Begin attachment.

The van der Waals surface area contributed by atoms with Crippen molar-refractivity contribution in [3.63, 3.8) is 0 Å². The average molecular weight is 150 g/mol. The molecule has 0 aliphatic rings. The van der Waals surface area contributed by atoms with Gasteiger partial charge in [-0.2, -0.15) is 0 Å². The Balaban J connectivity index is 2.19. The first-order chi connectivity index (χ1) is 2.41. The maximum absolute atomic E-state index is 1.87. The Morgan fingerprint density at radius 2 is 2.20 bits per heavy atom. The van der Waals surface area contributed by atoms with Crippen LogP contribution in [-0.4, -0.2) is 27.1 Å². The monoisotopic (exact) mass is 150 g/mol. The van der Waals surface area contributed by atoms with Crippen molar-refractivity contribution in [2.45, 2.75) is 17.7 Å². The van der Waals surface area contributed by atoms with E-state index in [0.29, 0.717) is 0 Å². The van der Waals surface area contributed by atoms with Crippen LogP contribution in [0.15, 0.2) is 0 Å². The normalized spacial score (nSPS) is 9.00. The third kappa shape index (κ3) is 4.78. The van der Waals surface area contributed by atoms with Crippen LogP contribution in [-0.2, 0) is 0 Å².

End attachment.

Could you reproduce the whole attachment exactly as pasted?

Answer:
The van der Waals surface area contributed by atoms with Crippen molar-refractivity contribution in [3.63, 3.8) is 0 Å². The average molecular weight is 150 g/mol. The molecule has 0 aliphatic rings. The van der Waals surface area contributed by atoms with Gasteiger partial charge in [-0.2, -0.15) is 0 Å². The Balaban J connectivity index is 2.19. The first-order chi connectivity index (χ1) is 2.41. The maximum absolute atomic E-state index is 1.87. The Morgan fingerprint density at radius 2 is 2.20 bits per heavy atom. The van der Waals surface area contributed by atoms with Crippen LogP contribution in [-0.4, -0.2) is 27.1 Å². The monoisotopic (exact) mass is 150 g/mol. The van der Waals surface area contributed by atoms with Crippen molar-refractivity contribution in [2.45, 2.75) is 17.7 Å². The van der Waals surface area contributed by atoms with E-state index in [0.29, 0.717) is 0 Å². The van der Waals surface area contributed by atoms with Crippen LogP contribution in [0.15, 0.2) is 0 Å². The normalized spacial score (nSPS) is 9.00. The third kappa shape index (κ3) is 4.78. The van der Waals surface area contributed by atoms with Crippen LogP contribution in [-0.2, 0) is 0 Å².